Technical Bulletin
Related Documents
PTB012-ETS Haloanisoles Analysis

ETS Haloanisoles Analysis
ETS Laboratories has developed an analytical tool that reliably measures the most significant wine related haloanisoles.

Haloanisoles can impart “musty” or “moldy”  off-flavors to wine, other beverages and foods.

The haloanisoles found most often in wine are:

  • 2,4,6 -Trichloroanisole (TCA)
  • 2,3,4,6 -Tetrachloroanisole (TeCA)
  • Pentachloroanisole (PCA)
  • 2,4,6 -Tribromoanisole (TBA)

Analysis of wines with “musty”, “moldy”, or “wet- cardboard-like” aromas can determine if haloanisoles are the source of off-flavors and may suggest possible origins of contamination.

The haloanisole most commonly found in wine is TCA. It is widely known as the “cork taint” compound, but contamination of cellared wine is also possible. The other haloanisoles: TeCA, PCA and TBA are biodegradation byproducts of certain wood preservatives, with TBA sometimes also originating from flame retardants.

Potential Contamination Sources
Haloanisoles can be transferred into wine through a cellar's atmosphere or by contact with contaminated materials from tank coatings, hoses, barrels, oak chips, filter pads, closures and additives such as bentonite.

Sensory Thresholds
Haloanisoles are ranked among the most powerful odor compounds, with odor thresholds in the low part-per-trillion range. All haloanisoles have similar odors, but their sensory impact in wine vary with the specific compound and wine characteristics.

Analytical Method
The ETS analysis of haloanisoles utilizes an automated extraction followed by gas chromatography and detection by mass spectrometry (GC/MS).
Quantitation is based on comparison with a deuterated internal standard. Analytical sensitivity and accuracy allow a minimum reportable quantity of 0.5 ng/L for TCA and 1 ng/L for other haloanisoles.

  • Cellared Wine Analysis
    Haloanisole contamination of cellared wines is a serious problem in all wine-producing countries. Periodic screening is an excellent precautionary tool for detection of possible contamination from the cellar environment or cooperage. Systematic pre-bottling analyses will establish baseline haloanisole levels in wine at the time of bottling and prevent the release of contaminated wines to the marketplace.
  • Bottled Wine Analysis
    Quantitative determination of Haloanisoles in any “musty” bottled wine will determine if TCA, TeCA, TBA or any combination of these compounds are related to undesirable sensory characteristics. Variability among relative levels of haloanisoles is also typically used to investigate the origin of wine contamination.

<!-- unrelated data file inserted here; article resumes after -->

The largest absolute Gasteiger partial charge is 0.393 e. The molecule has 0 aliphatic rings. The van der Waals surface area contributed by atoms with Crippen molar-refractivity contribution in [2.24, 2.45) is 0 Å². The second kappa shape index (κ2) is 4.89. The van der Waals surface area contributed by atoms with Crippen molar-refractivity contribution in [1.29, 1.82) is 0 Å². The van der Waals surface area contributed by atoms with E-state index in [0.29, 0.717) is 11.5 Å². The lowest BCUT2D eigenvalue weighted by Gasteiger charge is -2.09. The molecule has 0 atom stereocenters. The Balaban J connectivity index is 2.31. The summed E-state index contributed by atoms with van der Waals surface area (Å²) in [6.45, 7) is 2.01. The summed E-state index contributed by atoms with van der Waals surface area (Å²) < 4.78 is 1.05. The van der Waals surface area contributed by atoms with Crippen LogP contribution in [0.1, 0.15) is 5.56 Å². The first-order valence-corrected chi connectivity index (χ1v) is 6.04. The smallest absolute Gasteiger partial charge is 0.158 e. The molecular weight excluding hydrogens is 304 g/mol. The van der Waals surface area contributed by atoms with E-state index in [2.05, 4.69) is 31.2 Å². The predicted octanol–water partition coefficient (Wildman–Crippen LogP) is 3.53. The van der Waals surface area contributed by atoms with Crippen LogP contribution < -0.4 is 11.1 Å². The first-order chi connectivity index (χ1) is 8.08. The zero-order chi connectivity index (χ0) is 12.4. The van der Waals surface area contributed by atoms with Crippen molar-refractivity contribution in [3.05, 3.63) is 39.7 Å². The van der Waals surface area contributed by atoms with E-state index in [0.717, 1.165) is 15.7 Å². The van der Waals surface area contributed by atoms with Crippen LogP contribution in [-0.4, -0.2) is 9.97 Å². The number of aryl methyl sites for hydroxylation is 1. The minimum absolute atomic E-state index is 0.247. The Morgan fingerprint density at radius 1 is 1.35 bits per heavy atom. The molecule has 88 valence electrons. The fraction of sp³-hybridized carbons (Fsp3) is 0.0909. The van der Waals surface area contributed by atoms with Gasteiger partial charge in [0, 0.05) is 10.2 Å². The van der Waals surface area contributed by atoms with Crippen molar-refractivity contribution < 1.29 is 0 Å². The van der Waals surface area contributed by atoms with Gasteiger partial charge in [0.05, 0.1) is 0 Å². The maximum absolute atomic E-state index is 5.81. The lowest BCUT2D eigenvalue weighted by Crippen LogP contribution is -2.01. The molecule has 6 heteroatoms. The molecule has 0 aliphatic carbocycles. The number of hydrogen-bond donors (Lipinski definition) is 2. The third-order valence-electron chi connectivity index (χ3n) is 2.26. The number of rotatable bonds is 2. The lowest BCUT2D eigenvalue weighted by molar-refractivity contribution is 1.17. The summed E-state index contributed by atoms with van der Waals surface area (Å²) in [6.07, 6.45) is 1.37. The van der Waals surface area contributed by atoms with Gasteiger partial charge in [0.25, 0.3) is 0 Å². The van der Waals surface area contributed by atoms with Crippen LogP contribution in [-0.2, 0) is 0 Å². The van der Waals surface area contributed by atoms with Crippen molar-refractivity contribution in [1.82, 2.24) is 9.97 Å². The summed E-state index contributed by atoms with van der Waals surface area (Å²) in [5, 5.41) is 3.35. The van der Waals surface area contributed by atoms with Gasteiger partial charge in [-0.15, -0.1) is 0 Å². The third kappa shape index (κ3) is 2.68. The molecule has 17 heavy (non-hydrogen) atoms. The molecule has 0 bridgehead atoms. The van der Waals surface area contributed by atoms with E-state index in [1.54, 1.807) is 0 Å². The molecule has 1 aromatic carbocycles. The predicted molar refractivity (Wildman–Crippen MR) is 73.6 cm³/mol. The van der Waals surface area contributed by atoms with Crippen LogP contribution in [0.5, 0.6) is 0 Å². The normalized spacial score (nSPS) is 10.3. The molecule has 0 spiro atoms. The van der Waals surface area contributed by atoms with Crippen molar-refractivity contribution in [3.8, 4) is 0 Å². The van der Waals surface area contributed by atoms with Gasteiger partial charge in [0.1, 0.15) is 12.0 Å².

• Cork Quality Control
    Cork suppliers and wineries widely use cork soaks as a quality control tool. Soaks are usually evaluated using qualitative sensory techniques and are accepted or rejected based on the detection of off-aromas.

    Wineries or cork suppliers can utilize the ETS Haloanisoles Analysis on cork soaks to evaluate and improve existing quality control programs. Qualitative analysis can be used to provide reinforcing data for corks categorized by sensory methods, in parallel with sensory programs, or to train sensory panelists. In addition, it allows cork grading rather than simple acceptance or rejection.

How to submit samples?
Samples, including wine samples taken from opened bottles, should be submitted in new glass bottles of at least 125 mL, without any headspace, using caps with Teflon or aluminum-foil liners. Plastic containers or plastic lids are not appropriate since they have a high affinity for haloanisoles.

ETS provides sample bottles upon request and at no cost. These bottles are appropriate for wine, cork soaks and water samples. Unopened commercial bottles can also be submitted in their original containers.

Cork samples should be submitted in plastic bags or sealed containers (corks are less susceptible to interaction with plastic than are wines).

This document is a compilation of information and views from various sources provided for the convenience of our clients. Information in this document is provided "as is" without warranty of any kind, either expressed or implied, including but not limited to the warranties of merchantability, fitness for a particular purpose and freedom from infringement. User assumes the entire risk as to the accuracy and the use of this document. This document may be copied and distributed subject to the following conditions: 1) All text must be copied without modification and all pages must be included; 2) All copies must contain ETS's copyright notice and any other notices provided therein; and 3) This document may not be distributed for profit. All trademarks are acknowledged. Copyright © ETS Laboratories 2001-2013.